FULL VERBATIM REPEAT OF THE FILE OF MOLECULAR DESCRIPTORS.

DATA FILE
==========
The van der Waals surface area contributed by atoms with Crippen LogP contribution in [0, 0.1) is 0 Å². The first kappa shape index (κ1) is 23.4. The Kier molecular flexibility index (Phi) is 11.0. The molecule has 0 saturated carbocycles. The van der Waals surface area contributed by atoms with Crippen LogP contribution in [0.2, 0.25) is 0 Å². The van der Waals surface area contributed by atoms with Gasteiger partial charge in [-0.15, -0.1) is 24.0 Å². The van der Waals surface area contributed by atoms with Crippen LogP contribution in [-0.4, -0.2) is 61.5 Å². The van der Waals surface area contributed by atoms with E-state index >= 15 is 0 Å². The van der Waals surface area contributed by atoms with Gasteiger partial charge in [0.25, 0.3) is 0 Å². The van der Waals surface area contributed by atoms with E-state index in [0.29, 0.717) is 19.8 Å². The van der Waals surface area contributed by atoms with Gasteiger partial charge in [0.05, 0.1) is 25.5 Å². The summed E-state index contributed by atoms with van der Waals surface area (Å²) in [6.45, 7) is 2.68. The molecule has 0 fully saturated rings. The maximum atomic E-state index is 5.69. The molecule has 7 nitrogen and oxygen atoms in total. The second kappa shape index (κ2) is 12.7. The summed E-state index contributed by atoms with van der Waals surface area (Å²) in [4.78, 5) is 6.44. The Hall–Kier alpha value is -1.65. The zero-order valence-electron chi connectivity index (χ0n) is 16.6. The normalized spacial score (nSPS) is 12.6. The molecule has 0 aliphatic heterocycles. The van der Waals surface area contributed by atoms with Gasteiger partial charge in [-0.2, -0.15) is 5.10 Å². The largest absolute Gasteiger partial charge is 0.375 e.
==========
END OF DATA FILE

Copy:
The van der Waals surface area contributed by atoms with Crippen LogP contribution in [0, 0.1) is 0 Å². The first kappa shape index (κ1) is 23.4. The Kier molecular flexibility index (Phi) is 11.0. The molecule has 0 saturated carbocycles. The van der Waals surface area contributed by atoms with Crippen LogP contribution in [0.2, 0.25) is 0 Å². The van der Waals surface area contributed by atoms with Gasteiger partial charge in [-0.15, -0.1) is 24.0 Å². The van der Waals surface area contributed by atoms with Crippen LogP contribution in [-0.4, -0.2) is 61.5 Å². The van der Waals surface area contributed by atoms with E-state index >= 15 is 0 Å². The van der Waals surface area contributed by atoms with Gasteiger partial charge in [0.25, 0.3) is 0 Å². The van der Waals surface area contributed by atoms with E-state index in [0.29, 0.717) is 19.8 Å². The van der Waals surface area contributed by atoms with Gasteiger partial charge in [0.05, 0.1) is 25.5 Å². The summed E-state index contributed by atoms with van der Waals surface area (Å²) in [6.45, 7) is 2.68. The molecule has 0 fully saturated rings. The maximum atomic E-state index is 5.69. The molecule has 7 nitrogen and oxygen atoms in total. The second kappa shape index (κ2) is 12.7. The summed E-state index contributed by atoms with van der Waals surface area (Å²) in [4.78, 5) is 6.44. The Hall–Kier alpha value is -1.65. The zero-order valence-electron chi connectivity index (χ0n) is 16.6. The normalized spacial score (nSPS) is 12.6. The molecule has 0 aliphatic heterocycles. The van der Waals surface area contributed by atoms with Gasteiger partial charge in [-0.2, -0.15) is 5.10 Å². The largest absolute Gasteiger partial charge is 0.375 e.